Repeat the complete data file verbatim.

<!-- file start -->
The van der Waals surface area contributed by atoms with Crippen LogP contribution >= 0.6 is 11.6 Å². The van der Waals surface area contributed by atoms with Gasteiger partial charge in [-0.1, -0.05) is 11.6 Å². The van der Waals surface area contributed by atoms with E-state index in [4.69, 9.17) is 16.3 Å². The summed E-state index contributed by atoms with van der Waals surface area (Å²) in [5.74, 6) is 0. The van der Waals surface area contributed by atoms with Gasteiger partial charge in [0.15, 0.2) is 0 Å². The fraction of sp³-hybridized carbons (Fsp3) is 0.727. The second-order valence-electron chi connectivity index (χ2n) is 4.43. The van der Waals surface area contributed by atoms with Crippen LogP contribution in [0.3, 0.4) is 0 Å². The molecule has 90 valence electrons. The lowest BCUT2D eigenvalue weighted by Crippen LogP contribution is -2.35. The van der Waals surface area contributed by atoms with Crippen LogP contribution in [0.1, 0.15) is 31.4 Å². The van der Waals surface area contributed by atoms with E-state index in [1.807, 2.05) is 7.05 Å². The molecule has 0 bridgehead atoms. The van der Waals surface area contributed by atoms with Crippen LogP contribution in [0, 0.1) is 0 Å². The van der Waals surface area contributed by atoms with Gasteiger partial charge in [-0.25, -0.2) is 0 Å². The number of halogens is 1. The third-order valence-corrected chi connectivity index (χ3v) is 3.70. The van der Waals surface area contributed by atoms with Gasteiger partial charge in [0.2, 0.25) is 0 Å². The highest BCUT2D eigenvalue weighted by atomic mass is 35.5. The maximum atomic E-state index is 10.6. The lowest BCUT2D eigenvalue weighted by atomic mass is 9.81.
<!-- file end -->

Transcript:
The van der Waals surface area contributed by atoms with Crippen LogP contribution >= 0.6 is 11.6 Å². The van der Waals surface area contributed by atoms with Gasteiger partial charge in [-0.1, -0.05) is 11.6 Å². The van der Waals surface area contributed by atoms with E-state index in [4.69, 9.17) is 16.3 Å². The summed E-state index contributed by atoms with van der Waals surface area (Å²) in [5.74, 6) is 0. The van der Waals surface area contributed by atoms with Gasteiger partial charge in [0.15, 0.2) is 0 Å². The fraction of sp³-hybridized carbons (Fsp3) is 0.727. The second-order valence-electron chi connectivity index (χ2n) is 4.43. The van der Waals surface area contributed by atoms with Crippen LogP contribution in [0.3, 0.4) is 0 Å². The molecule has 90 valence electrons. The lowest BCUT2D eigenvalue weighted by Crippen LogP contribution is -2.35. The van der Waals surface area contributed by atoms with Crippen LogP contribution in [0.1, 0.15) is 31.4 Å². The van der Waals surface area contributed by atoms with E-state index in [1.807, 2.05) is 7.05 Å². The molecule has 0 bridgehead atoms. The van der Waals surface area contributed by atoms with Crippen LogP contribution in [0, 0.1) is 0 Å². The van der Waals surface area contributed by atoms with Gasteiger partial charge in [-0.25, -0.2) is 0 Å². The number of halogens is 1. The third-order valence-corrected chi connectivity index (χ3v) is 3.70. The van der Waals surface area contributed by atoms with Gasteiger partial charge in [0.2, 0.25) is 0 Å². The highest BCUT2D eigenvalue weighted by atomic mass is 35.5. The maximum atomic E-state index is 10.6. The lowest BCUT2D eigenvalue weighted by atomic mass is 9.81.